About This Episode
How can we move poor communities from hopelessness to hopefulness? In this fascinating episode of Add Passion and Stir, Pierre Ferrari, President and CEO of Heifer International, and Matt Bell, chef and owner of South on Main restaurant in Little Rock, share insights about creating value in poor communities with hosts Debbie and Billy Shore. Ferrari speaks about the success Heifer International has had in poor agricultural communities throughout the world by driving social psychological change before anything else. “We work with communities that could almost be described as clinically depressed...the despair is so deep…they feel condemned to this situation,” he says. Heifer uses value-based training to demonstrate to people their own ability and capacity to make change. “Without that psychological shift, nothing we do, no animal, no training will actually catch,” he notes. Bell has first-hand knowledge of the success of this model in Arkansas. He sources his chickens from Grassroots Farm Cooperative, a cooperative of 10 formerly struggling small farms in Little Rock that was formed with the help of Heifer International to meet the demand of the growing market. “My understanding of Heifer at the time was you buy a cow and someone somewhere gets a cow. I didn’t understand this small business component. I didn’t understand it could happen in Arkansas,” says Bell.
Heifer International provides resources, capital, and knowledge to help enable small farmers to generate sustainable income, which gets cycled back into their communities creating opportunities for building schools, creating agricultural cooperatives, forming community savings and funding small businesses.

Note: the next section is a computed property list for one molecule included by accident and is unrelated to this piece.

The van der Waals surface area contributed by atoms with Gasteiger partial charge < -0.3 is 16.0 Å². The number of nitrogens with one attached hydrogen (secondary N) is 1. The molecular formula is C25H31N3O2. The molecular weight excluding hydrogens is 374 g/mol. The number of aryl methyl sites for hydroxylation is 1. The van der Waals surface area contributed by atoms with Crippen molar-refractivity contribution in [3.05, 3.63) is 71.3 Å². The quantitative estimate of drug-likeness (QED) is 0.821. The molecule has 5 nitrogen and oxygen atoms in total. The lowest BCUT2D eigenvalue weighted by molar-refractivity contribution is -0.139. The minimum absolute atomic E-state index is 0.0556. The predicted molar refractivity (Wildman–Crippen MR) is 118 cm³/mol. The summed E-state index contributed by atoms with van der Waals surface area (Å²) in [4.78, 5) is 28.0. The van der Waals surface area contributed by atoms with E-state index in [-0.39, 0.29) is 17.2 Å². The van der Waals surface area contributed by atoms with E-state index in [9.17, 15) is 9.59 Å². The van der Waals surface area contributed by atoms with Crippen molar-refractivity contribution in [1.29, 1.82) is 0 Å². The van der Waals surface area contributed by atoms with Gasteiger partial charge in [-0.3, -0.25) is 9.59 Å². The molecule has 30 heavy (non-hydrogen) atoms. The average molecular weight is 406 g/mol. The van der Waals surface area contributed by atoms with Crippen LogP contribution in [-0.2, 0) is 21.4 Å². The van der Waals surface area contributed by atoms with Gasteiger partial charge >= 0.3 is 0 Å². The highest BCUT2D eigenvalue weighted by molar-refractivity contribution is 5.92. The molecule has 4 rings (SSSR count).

Ferrari describes a program with female farmers in Nepal which is creating a goat meat value-chain by working with banks to fund this system. There are now 150,000 women organized into small self-help groups, which organize into larger co-ops and then an even larger union. “They are now feeling the dignity of being economically self-reliant,” he concludes. Heifer International measures success by giving people a ‘living income,’ which is a carefully calculated value that is “very complicated…but basically lets farmers live a life of dignity,” says Ferrari. Bell recalls his childhood when parents in his community created an informal system to ensure one little boy growing up in poverty always had food. “A group of moms would take turns packing and extra lunch for Daniel, and they would say, ‘Make sure you give this to Daniel before you get to class, so there’s no stigma,’” he remembers. Growing up on a cattle ranch also gave him a unique perspective on the food chain. “An understanding of that gives us more empathy into how we tackle hunger issues worldwide and locally.” Bell’s values led him to become a passionate supporter of the No Kid Hungry campaign.
Get inspired by this sincere discussion about ending hunger and poverty.